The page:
The news: Walmart Health plans to open 16 more health centers in the metro areas of Jacksonville, Orlando, and Tampa, Florida by fall 2023.
How we got here: Walmart Health’s first standalone clinic opened in September 2019 next to the Walmart Supercenter in Dallas, Georgia, some 38 miles northwest of Atlanta.
Why it matters: For Walmart, it’s always about delivering low prices, even in healthcare.
Its first disruptive healthcare move came in September 2006, when it announced its Florida stores would sell 291 generic drugs for just $4 per script. The program quickly expanded across the US and set off a price war among other pharmacy providers.
Expansion into other areas of health continues:
Why it doesn’t matter...so much: Walmart’s 3,573 US supercenters make it the 800-ton retail gorilla, particularly in medically underserved rural areas. That would seem like an advantage, but:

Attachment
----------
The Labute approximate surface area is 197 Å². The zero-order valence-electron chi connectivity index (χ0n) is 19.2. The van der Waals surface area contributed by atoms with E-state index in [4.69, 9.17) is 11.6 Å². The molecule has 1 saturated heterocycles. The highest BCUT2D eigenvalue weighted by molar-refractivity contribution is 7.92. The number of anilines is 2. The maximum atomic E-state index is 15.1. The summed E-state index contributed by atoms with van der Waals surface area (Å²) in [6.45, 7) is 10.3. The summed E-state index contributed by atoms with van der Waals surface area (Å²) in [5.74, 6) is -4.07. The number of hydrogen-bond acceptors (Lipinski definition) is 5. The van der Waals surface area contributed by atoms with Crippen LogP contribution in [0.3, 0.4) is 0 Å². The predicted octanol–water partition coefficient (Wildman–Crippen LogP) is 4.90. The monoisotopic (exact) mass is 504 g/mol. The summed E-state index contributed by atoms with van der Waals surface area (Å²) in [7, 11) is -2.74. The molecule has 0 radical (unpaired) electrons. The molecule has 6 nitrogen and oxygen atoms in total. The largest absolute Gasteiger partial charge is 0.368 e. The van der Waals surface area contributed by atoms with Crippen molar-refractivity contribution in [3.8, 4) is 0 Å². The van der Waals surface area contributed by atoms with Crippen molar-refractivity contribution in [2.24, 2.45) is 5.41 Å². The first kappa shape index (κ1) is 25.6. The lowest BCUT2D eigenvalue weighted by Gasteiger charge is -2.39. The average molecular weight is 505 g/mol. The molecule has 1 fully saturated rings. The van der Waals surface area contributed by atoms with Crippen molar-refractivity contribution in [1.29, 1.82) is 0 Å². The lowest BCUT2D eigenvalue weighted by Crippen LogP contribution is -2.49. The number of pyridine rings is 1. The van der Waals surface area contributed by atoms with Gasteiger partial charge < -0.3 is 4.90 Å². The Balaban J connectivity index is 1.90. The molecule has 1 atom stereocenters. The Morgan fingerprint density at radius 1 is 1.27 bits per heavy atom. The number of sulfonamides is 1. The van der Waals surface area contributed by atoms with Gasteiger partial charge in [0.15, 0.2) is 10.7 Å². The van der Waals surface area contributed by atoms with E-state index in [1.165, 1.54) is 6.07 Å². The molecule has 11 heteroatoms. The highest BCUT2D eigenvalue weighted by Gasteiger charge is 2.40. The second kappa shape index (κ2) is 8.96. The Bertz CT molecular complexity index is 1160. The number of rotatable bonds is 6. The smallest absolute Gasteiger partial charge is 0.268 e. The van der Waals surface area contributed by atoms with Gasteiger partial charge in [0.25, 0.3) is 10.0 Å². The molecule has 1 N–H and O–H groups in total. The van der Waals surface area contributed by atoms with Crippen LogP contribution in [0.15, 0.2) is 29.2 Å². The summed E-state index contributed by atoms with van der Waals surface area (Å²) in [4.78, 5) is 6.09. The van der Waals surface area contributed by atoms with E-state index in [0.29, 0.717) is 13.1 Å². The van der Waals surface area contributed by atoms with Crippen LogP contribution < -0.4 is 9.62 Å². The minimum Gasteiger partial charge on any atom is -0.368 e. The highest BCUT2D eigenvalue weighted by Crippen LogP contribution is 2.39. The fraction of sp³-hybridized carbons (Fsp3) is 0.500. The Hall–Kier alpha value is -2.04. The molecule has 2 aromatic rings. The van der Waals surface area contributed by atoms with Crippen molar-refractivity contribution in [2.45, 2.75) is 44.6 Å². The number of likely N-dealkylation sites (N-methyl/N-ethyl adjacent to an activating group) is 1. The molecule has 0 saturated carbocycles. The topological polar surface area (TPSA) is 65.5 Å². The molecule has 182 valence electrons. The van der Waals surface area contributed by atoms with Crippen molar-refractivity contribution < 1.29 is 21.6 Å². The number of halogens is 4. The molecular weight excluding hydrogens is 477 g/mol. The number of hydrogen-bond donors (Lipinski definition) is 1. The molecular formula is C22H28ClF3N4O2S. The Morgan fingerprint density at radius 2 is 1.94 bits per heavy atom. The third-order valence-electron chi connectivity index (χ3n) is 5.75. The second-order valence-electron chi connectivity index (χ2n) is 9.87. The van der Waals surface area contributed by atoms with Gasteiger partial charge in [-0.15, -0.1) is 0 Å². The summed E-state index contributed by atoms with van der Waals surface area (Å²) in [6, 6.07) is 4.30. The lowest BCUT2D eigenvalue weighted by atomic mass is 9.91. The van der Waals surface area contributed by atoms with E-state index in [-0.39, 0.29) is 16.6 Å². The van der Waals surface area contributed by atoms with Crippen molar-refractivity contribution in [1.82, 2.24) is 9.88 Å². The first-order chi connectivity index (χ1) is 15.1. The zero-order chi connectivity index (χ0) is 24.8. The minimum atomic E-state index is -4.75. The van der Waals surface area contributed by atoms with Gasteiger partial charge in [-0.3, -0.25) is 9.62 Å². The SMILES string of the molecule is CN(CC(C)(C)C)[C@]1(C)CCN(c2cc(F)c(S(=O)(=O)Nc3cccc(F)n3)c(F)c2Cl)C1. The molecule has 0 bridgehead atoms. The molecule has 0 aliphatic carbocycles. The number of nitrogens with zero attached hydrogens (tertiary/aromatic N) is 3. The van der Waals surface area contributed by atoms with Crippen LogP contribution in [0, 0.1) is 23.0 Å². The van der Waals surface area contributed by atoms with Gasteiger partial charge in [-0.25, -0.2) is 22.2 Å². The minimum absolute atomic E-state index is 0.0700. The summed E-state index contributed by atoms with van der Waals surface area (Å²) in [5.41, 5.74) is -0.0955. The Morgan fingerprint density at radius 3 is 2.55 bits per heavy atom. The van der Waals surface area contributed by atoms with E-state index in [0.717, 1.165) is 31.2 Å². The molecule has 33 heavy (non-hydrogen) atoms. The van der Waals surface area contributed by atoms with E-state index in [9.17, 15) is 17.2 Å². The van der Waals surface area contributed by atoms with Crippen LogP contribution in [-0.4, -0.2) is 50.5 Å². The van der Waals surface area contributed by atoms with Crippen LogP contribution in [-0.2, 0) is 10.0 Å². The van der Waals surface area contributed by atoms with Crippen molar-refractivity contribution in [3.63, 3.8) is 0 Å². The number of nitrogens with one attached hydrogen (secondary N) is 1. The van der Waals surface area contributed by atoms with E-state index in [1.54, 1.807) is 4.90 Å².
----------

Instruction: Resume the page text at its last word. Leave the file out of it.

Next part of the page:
Our take: The pandemic changed a lot of plans for healthcare providers. Retail health clinics quickly shifted to telehealth visits, selling at-home COVID-19 tests, and rolling out vaccination programs. Everyone lost some forward momentum.
Walmart Health still could be a major healthcare disruptor. The idea to provide high-quality, lower-cost healthcare services to people in medically underserved communities isn’t new.
But the concept of low cash prices for a wide range of healthcare services is new. If Americans come to expect that quality healthcare can be accessed for guaranteed low costs, it would be a gamechanger. But not until Walmart Health physically provides those services across its massive US footprint.
This article originally appeared in Insider Intelligence's Digital Health Briefing—a daily recap of top stories reshaping the healthcare industry. Subscribe to have more hard-hitting takeaways delivered to your inbox daily.
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